Irish deputy prime minister Micheal Martin has defended comments he made in relation to China, which the Chinese embassy criticised as misleading.
Speaking during a keynote address to the Royal Irish Academy International Affairs Conference last week, Mr Martin spoke about the “value” of Ireland’s relationship with China while also warning that it should be monitored.
The Tanaiste told the conference – entitled ‘Human (In)Security in an Unsettled World’ – that Ireland must be “clear-eyed” about China’s objectives, and said that Ireland’s “interests and values differ” from those of China.
After highlighting common goals, Mr Martin said “we are not naive”, and said the private sector and academia need to assess their relationship with China and areas where they may need to “de-risk”.
He also said “we do not intend to be silent when we see evidence of core principles being undermined”.
While also issuing those warnings, the Tanaiste emphasised the 34.5 billion euro two-way trading relationship in 2021.
He said Ireland’s engagement with China on global issues increased during the pandemic years, largely due to Ireland’s two-year tenure on the UN Security Council.
“We were most successful in finding solutions when we were frank in our views – and clear with each other – about where we were willing to compromise, and where we were not,” he said.
The Chinese embassy in Ireland responded by acknowledging the positive comments, but criticised other parts of the address as “over-exaggerated” and “misleading”.
Responding to Mr Martin’s calls that China has not acknowledged that Russia started the war, and his call for China to push for its end, the embassy said “China always stands on the side of peace”.
It also said that China would “not sit idly by, nor would it add oil to the fire, still less exploit the situation for self gains”.
Speaking to reporters in Cork on Monday, Mr Martin said that his speech was “a very measured and balanced presentation”.
He said: “…in respect of our relationship with China and the relationship with the European Union and China into the future, to be clear-eyed about it, to be clear on the importance of maintaining strong economic, social and cultural ties with China, but also then to be in a position to look at everything through the prism of an international rules-based order which also involves raising and articulating issues pertaining to personal freedoms and human rights, also.”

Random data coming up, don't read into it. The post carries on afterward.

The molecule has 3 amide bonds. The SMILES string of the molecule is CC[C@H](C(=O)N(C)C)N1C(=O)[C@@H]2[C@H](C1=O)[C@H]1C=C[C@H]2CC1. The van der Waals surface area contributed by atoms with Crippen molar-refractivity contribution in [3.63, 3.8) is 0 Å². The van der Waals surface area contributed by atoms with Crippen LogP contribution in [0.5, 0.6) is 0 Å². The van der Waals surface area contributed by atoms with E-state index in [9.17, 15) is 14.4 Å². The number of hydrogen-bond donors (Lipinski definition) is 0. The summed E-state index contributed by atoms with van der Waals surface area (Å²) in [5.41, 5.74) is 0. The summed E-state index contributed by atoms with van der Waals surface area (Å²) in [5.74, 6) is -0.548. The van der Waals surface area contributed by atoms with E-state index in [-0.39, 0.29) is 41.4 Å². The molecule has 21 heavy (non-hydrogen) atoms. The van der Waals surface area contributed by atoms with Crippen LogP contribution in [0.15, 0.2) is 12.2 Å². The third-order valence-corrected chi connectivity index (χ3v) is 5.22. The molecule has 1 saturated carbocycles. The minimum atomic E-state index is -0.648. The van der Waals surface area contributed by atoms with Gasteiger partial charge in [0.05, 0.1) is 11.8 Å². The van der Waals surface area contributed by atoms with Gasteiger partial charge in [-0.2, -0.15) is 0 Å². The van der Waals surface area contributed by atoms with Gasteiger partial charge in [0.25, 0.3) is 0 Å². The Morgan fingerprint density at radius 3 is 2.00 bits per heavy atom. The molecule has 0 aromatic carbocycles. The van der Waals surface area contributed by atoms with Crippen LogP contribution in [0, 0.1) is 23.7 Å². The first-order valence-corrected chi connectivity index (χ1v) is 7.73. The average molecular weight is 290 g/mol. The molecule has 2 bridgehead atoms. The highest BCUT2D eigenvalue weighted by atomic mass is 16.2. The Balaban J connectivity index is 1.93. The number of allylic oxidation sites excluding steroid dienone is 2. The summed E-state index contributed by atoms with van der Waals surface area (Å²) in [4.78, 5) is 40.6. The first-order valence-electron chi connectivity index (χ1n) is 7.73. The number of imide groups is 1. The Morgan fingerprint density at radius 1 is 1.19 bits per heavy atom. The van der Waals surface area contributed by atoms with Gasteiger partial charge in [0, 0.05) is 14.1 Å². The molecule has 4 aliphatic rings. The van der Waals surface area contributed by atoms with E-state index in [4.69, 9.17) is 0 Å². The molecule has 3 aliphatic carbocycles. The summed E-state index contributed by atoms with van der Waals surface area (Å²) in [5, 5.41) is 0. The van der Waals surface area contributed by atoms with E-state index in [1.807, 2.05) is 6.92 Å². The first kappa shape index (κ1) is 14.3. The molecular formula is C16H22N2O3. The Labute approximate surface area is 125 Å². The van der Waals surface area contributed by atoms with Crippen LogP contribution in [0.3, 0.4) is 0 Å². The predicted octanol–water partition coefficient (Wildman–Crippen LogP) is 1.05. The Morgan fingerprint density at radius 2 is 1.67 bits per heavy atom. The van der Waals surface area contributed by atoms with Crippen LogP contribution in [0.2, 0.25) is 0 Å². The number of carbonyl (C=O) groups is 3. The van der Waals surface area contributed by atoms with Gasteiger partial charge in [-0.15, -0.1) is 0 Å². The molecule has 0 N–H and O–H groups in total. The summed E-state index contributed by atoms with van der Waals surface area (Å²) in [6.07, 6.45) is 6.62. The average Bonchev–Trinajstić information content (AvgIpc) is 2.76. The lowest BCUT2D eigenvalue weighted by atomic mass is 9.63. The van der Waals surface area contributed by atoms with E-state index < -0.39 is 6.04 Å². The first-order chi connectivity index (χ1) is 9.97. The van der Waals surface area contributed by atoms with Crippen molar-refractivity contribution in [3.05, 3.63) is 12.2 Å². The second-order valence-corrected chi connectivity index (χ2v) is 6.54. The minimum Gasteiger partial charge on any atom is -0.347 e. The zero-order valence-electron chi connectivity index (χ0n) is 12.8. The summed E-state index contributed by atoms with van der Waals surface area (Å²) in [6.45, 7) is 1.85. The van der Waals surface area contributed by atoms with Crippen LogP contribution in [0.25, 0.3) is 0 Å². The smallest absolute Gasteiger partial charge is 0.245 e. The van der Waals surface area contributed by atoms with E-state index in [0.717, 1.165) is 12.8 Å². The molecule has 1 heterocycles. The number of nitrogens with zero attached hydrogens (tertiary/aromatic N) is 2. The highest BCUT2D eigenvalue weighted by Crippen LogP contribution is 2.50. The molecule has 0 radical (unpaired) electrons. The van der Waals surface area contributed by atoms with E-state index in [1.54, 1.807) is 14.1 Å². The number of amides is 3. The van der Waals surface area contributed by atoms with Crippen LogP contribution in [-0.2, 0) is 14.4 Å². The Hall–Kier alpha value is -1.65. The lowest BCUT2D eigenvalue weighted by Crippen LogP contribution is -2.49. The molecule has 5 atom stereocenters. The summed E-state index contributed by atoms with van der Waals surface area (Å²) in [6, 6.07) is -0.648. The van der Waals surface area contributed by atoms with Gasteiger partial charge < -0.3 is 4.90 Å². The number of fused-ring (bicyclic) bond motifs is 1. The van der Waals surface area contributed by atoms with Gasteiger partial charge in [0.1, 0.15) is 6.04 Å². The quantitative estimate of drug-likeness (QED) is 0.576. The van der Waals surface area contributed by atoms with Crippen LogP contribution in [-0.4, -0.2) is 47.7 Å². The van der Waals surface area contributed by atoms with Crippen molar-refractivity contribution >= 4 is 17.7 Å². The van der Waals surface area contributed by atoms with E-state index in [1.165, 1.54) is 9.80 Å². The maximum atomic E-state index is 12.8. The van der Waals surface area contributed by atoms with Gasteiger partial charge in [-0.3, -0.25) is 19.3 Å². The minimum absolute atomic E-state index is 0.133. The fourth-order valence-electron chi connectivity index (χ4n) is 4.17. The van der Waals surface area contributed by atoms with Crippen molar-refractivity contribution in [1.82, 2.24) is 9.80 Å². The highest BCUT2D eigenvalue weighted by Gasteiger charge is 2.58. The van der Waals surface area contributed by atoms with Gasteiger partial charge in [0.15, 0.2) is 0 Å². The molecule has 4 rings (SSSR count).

Mr Martin was also asked about the comments by the Russian embassy in response to the death of an Irishman in Ukraine.
“Again, my own perspective on that at the time was there was a family mourning and a family grieving the loss of their son and I didn’t want to say anything at that time to cause any additional trauma for the family,” the Foreign Affairs minister said.
“It’s terrible for them and I think the Russian ambassador in my view shouldn’t have commented.
“I think, as we have said, his comments were a distortion, were unacceptable and in my view were not reflective of either my position or the country’s position more generally.”
Despite those criticisms, Mr Martin downplayed the presence of four Russian ships in Irish waters last week.
He said: “I think this is ongoing in terms of over the years and indeed in more recent times, various vessels and ships from Russia indeed can enter into the Irish Exclusive Economic Zone (EEZ).
“It’s carefully monitored by Ireland and indeed by others, and that’s an ongoing scenario where people track what’s happening within international waters and indeed within the Irish Exclusive Economic Zone which is quite large in itself.
“So I don’t see it as a threat, it’s something that we’re conscious of and we keep a very close eye on.”